• p. 33; as cited in: Adam Schaff (1962). Introduction to semantics, p. 9
Time changes all things; there is no reason why language should escape this universal law.
- Ferdinand de Saussure, (1916: 77)
PART ONE. General principles
  • The causes of continuity are a priori within the scope of the observer, but the causes of change in time are not. It is better not to attempt giving an exact account at this point, but to restrict discussion to the shifting of relationships in general. Time changes all things; there is no reason why language should escape this universal law.
    • p. 77
  • La langue est un systéme dont toutes les parties peuvent et doivent être considérés dans leur solidarité synchronique.
    • Language is a system whose parts can and must all be considered in their synchronic solidarity.
      • p. 87 (1916, p. 124; Part 1, Ch. 3, sec. 3.)
PART TWO. Synchronic Linguistics
  • The aim of general synchronic linguistics is to set up the fundamental principles of any idiosynchronic system, the constituents of any language-state. Many of the items already explained in Part One belong rather to synchrony; for instance, the general properties of the sign are an integral part of synchrony although they were used to prove the necessity of separating the two linguistics.
    • p. 101
  • The linguistic entity is not accurately defined until it is delimited, i.e. separated from everything that surrounds it on the phonic chain. These delimited entities or units stand in opposition to each other in the mechanism of language.
One is at first tempted to liken linguistic signs to visual signs, which can exist in space without becoming confused, and to assume that separation of the significant elements can be accomplished in the same way, without recourse to any mental process. The word "form," which is often used to indicate them (cf. the expression "verbal form," "noun form") gives support to the mistake. But we know that the main characteristic of the sound-chain is that it is linear.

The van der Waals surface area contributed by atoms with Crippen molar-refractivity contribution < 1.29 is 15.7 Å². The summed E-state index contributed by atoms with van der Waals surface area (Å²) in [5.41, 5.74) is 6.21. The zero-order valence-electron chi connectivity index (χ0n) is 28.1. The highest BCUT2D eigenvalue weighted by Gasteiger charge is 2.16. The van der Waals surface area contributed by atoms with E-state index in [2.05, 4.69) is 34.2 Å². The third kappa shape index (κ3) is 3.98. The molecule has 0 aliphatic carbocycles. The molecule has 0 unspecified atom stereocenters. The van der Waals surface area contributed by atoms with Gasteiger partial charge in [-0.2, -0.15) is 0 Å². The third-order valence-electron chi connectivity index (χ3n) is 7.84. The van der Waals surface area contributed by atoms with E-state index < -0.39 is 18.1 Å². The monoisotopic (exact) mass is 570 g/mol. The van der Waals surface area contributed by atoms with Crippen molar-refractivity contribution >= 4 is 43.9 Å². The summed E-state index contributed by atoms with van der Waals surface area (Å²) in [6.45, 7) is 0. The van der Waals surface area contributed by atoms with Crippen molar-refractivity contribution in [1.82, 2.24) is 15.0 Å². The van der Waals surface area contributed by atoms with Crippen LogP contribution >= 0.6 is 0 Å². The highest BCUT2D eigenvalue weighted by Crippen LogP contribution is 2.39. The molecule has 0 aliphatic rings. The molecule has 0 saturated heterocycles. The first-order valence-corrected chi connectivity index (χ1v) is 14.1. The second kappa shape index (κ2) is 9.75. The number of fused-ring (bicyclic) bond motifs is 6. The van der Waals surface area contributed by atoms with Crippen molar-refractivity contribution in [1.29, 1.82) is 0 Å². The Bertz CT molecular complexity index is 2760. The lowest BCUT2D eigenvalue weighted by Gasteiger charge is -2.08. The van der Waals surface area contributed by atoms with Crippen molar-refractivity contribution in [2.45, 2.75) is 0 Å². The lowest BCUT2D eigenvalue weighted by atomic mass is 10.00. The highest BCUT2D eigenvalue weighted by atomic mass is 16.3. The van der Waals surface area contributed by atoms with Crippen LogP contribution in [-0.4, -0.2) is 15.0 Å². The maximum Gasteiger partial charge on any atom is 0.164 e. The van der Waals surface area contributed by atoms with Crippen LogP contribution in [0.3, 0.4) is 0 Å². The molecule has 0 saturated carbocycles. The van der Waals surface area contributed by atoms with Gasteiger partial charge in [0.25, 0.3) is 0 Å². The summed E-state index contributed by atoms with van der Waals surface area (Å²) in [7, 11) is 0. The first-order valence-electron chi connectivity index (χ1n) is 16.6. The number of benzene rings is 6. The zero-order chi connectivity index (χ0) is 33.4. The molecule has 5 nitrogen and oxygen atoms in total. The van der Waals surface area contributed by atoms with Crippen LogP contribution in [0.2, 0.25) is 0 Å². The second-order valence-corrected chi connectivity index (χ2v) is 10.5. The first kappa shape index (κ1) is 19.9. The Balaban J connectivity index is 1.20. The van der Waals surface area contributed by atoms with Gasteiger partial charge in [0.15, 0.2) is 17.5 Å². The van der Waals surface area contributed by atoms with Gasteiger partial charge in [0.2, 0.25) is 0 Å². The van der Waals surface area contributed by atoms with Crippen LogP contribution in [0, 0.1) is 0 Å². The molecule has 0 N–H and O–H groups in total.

• p. 103
  • Psychologically our thought-apart from its expression in words-is only a shapeless and indistinct mass. Philosophers and linguists have always agreed in recognizing that without the help of signs we would be unable to make a clear-cut, consistent distinction between two ideas. Without language, thought is a vague, uncharted nebula. here are no pre-existing ideas, and nothing is distinct before the appearance of language.
    • p. 111-112
Visualize the air in contact with a sheet of water; if the atmospheric pressure changes, the surface of the water will be broken up into a series of divisions, waves; the waves resemble the union or coupling of thought with phonic substance.
- Ferdinand de Saussure, (1916: 112)
  • The characteristic role of language with respect to thought is not to create a material phonic means for expressing ideas but to serve as a link between thought and sound, under conditions that of necessity bring about the reciprocal delimitations of units. Thought, chaotic by nature, has to become ordered in the process of its decomposition. Neither are thoughts given material form nor are sounds transformed into mental entities; the somewhat mysterious fact is rather that "thought-sound" implies division, and that language works out its units while taking shape between two shapeless masses. Visualize the air in contact with a sheet of water; if the atmospheric pressure changes, the surface of the water will be broken up into a series of divisions, waves; the waves resemble the union or coupling of thought with phonic substance.
    • p. 112
  • A linguistic system is a series of differences of sound combined with a series of differences of ideas; but the pairing of a certain number of acoustical signs with as many cuts made from the mass of thought engenders a system of values.